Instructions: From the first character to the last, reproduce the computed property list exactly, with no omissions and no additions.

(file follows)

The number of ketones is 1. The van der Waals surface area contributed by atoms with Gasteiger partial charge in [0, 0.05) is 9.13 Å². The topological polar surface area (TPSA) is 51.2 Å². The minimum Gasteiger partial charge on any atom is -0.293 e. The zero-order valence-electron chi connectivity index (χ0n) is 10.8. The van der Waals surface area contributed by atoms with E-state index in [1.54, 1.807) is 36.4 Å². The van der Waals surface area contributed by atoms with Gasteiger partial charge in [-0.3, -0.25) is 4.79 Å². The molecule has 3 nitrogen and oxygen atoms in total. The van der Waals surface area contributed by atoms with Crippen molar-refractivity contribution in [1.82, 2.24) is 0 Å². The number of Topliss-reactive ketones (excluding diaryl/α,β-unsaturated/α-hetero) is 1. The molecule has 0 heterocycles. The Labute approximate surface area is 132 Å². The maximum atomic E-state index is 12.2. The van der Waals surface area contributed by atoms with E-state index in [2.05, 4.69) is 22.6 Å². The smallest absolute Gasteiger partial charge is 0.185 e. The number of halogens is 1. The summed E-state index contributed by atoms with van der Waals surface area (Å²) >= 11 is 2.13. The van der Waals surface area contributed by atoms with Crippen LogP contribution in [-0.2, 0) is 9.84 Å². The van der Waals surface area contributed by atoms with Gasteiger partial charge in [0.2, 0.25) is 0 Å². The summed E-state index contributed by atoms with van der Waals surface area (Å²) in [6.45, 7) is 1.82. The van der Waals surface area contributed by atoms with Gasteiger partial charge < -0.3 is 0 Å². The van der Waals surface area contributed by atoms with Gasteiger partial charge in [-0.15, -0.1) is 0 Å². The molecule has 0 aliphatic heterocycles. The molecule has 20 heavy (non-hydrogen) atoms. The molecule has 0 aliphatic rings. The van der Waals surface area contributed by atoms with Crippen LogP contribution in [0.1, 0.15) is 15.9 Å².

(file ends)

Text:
The number of ketones is 1. The van der Waals surface area contributed by atoms with Gasteiger partial charge in [0, 0.05) is 9.13 Å². The topological polar surface area (TPSA) is 51.2 Å². The minimum Gasteiger partial charge on any atom is -0.293 e. The zero-order valence-electron chi connectivity index (χ0n) is 10.8. The van der Waals surface area contributed by atoms with E-state index in [1.54, 1.807) is 36.4 Å². The van der Waals surface area contributed by atoms with Gasteiger partial charge in [-0.3, -0.25) is 4.79 Å². The molecule has 3 nitrogen and oxygen atoms in total. The van der Waals surface area contributed by atoms with Crippen molar-refractivity contribution in [1.82, 2.24) is 0 Å². The number of Topliss-reactive ketones (excluding diaryl/α,β-unsaturated/α-hetero) is 1. The molecule has 0 heterocycles. The Labute approximate surface area is 132 Å². The maximum atomic E-state index is 12.2. The van der Waals surface area contributed by atoms with E-state index in [2.05, 4.69) is 22.6 Å². The smallest absolute Gasteiger partial charge is 0.185 e. The number of halogens is 1. The summed E-state index contributed by atoms with van der Waals surface area (Å²) >= 11 is 2.13. The van der Waals surface area contributed by atoms with Crippen LogP contribution in [-0.2, 0) is 9.84 Å². The van der Waals surface area contributed by atoms with Gasteiger partial charge in [0.2, 0.25) is 0 Å². The summed E-state index contributed by atoms with van der Waals surface area (Å²) in [6.45, 7) is 1.82. The van der Waals surface area contributed by atoms with Gasteiger partial charge < -0.3 is 0 Å². The van der Waals surface area contributed by atoms with Gasteiger partial charge in [-0.15, -0.1) is 0 Å². The molecule has 0 aliphatic heterocycles. The molecule has 20 heavy (non-hydrogen) atoms. The molecule has 0 aliphatic rings. The van der Waals surface area contributed by atoms with Crippen LogP contribution in [0.1, 0.15) is 15.9 Å².